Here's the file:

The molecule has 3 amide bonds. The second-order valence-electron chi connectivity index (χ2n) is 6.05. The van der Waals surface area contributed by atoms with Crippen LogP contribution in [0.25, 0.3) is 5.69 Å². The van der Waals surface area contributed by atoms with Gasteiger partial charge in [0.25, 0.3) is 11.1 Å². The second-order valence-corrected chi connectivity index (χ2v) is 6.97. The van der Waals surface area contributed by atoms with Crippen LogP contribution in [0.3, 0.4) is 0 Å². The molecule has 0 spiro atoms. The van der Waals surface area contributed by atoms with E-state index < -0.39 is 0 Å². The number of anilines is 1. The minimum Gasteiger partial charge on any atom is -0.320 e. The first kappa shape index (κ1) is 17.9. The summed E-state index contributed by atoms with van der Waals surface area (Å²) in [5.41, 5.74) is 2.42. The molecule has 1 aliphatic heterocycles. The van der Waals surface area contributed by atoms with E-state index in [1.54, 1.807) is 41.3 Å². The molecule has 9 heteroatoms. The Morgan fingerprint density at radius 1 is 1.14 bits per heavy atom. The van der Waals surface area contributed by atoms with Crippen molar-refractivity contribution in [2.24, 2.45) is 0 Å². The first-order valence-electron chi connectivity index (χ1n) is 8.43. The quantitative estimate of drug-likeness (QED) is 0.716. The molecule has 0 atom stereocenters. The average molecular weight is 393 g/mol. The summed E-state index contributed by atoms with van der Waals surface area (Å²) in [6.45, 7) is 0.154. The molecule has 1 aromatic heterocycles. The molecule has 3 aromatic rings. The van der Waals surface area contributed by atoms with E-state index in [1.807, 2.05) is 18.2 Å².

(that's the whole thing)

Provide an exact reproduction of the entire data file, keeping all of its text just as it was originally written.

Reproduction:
The molecule has 3 amide bonds. The second-order valence-electron chi connectivity index (χ2n) is 6.05. The van der Waals surface area contributed by atoms with Crippen LogP contribution in [0.25, 0.3) is 5.69 Å². The van der Waals surface area contributed by atoms with Gasteiger partial charge in [0.25, 0.3) is 11.1 Å². The second-order valence-corrected chi connectivity index (χ2v) is 6.97. The van der Waals surface area contributed by atoms with Crippen LogP contribution in [0.3, 0.4) is 0 Å². The molecule has 0 spiro atoms. The van der Waals surface area contributed by atoms with E-state index < -0.39 is 0 Å². The number of anilines is 1. The minimum Gasteiger partial charge on any atom is -0.320 e. The first kappa shape index (κ1) is 17.9. The summed E-state index contributed by atoms with van der Waals surface area (Å²) in [5.41, 5.74) is 2.42. The molecule has 1 aliphatic heterocycles. The van der Waals surface area contributed by atoms with E-state index in [1.54, 1.807) is 41.3 Å². The molecule has 9 heteroatoms. The Morgan fingerprint density at radius 1 is 1.14 bits per heavy atom. The van der Waals surface area contributed by atoms with Crippen molar-refractivity contribution in [2.24, 2.45) is 0 Å². The first-order valence-electron chi connectivity index (χ1n) is 8.43. The quantitative estimate of drug-likeness (QED) is 0.716. The molecule has 0 atom stereocenters. The average molecular weight is 393 g/mol. The summed E-state index contributed by atoms with van der Waals surface area (Å²) in [6.45, 7) is 0.154. The molecule has 1 aromatic heterocycles. The molecule has 3 aromatic rings. The van der Waals surface area contributed by atoms with E-state index in [1.807, 2.05) is 18.2 Å².